Merrily, merrily, merrily…
Dreams had a slightly underwhelming presence at Playstation Experience. It's unavailable to the general public, for one; it's in a small corner, in the back of the Media Lounge (available only to invited press) where it was casually demoed by two of its developers—one of them Technical Director Alex Evans who spoke with me about the game—who were quietly and meticulously building game worlds in the same way that Bob Ross painted landscapes on public access television.
That's not a joke. Dreams' creative design team comes from a painting tradition, and the whole design is built around the Impressionist art era, where the textures have a naturally scratchy look reminiscent of paint strokes (though this effect can be scaled back to look more solid). Their goal is to have people building game concepts that would normally take months in a single day by keeping them sketchy and gestural, iterating quickly, as Ross did whenever he decided to put a "happy little tree" on his canvas
The menu selection is done using a palette structure that allows you to select brushes, environments, lights, and characters, then place them in the environment with a stamp, before adding and augmenting them. In practice, the developers moved between using two Playstation Move controllers, or a Dualshock 4, which they said had different advantages for environment creation. Using either method, they could create a small completed play environment over the course of a half-hour.
The ease with which I saw the artists create a world from scratch can't be overstated. In one forest environment, he painted three scratchy swaths of green in the air, then turned these into a stamp that he could move and twist in 3D space to create the green of the fir trees. After grabbing some rocks and modifying them, he placed a glowing square inside of them, creating a door to the next area (or "dream"). Just as simply he placed several lights in the environment, in addition to the sun—which can be moved around—and the painted skybox, where you can change the colors which changes the reflected light in the environment; so if you wanted to visually change the time of day in the same place, you could simply replace the skybox with different colors and move the sun to have a completely different visual look.
Dreams isn't limited to just creating environments. It has an in-depth character creator, where the bodies can be heavily modified to an astounding degree. Rather than primarily using traditional animation techniques, Dreams uses gameplay performance as a way of creating narratives. So if you want an NPC to do something scripted in the scene, or in reaction to something the player does, you can use the game's "record" feature, then manipulate your NPCs like a puppet, to get them to perform the actions that you want, creating a more dynamic way of getting character performances. There are also systems for integrating voice acting and music to give players and creators the ability to complete their sketches as quickly and fully as possible.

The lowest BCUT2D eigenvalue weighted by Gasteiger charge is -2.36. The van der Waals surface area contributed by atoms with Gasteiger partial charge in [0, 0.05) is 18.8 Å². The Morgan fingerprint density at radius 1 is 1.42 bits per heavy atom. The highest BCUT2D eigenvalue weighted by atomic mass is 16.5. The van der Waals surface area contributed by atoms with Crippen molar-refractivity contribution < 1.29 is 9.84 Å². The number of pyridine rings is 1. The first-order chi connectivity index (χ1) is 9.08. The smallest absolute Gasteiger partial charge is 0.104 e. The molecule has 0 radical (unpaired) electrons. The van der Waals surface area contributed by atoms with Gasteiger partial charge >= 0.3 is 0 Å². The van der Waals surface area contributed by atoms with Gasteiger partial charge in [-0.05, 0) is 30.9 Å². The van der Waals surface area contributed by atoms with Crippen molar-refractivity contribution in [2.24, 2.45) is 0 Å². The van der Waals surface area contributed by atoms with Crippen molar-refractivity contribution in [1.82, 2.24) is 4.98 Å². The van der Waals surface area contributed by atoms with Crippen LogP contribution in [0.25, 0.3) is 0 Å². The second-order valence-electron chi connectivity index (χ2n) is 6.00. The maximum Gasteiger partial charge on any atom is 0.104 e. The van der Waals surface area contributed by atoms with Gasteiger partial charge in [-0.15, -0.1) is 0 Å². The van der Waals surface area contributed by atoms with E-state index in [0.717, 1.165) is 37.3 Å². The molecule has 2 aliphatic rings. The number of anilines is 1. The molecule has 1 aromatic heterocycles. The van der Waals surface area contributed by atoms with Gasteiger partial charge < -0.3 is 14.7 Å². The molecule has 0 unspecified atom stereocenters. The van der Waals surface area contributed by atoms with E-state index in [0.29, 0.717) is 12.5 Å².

Similarly, if you want something physical to happen in the environment, you can puppet that as well. Since the game uses a physics engine, you can also create a puppeted effect that then becomes an in-game one, if you free elements in the environment from constraints after the player does something. For instance, you can step in a particular area or do a particular action, then use this to trigger a tree falling or an avalanche, etc. This makes the game creation tool a perfect choice for budding game creators looking to get a handle on how development works without having to dive into code.
Since Dreams is heavily community-driven, everything that a person creates and uploads gets their private stamp on it. So if you download some templates and use them for your game, narrative, or film, the assets you used and the people who made them will be listed in the credits. This doesn't just apply to art assets, but also to the game logic where interactive processes can also be saved and shared. Physical assets can be exported to other engines, and the developers want to see assets from dreams used in game engines like Unity, Unreal, and animation programs like Maya; traditional media spaces for creating games and animated films.
While we didn't get into it, one of the developers told me that due to the gestural style, material cost was very low for the assets, with them being measured in kilobytes, and that developers in the game shouldn't think in traditional terms of polycounts. The game, though, will have a system like LittleBigPlanet's thermometer for how much memory is in use. The game itself without any of the assets is also incredibly small, only around 100MB, meaning that the size of game experiences will be in what people do with them. When you run out of space, you can build a bridge or door to the next dream that will progressively build the next level as you move through it.
Making games is an iterative process. Designers build worlds, and then rebuild and refine, until the games eventually come together as whole pieces. But it takes a huge coordinated effort, especially the larger the game budgets and the larger the ideas. Dreams aims to make it all more accessible, but more importantly fun to build and to watch. Game creation, even in games that have level-building options, has always felt like a chore for many people. But in Dreams it looks, and aims to be, like sketching out an idea by hand, giving the power to create interactive environments to everyone. It is, by far, the coolest thing I've seen in games all year. Dreams has no release date at this point but will be PS4-exclusive.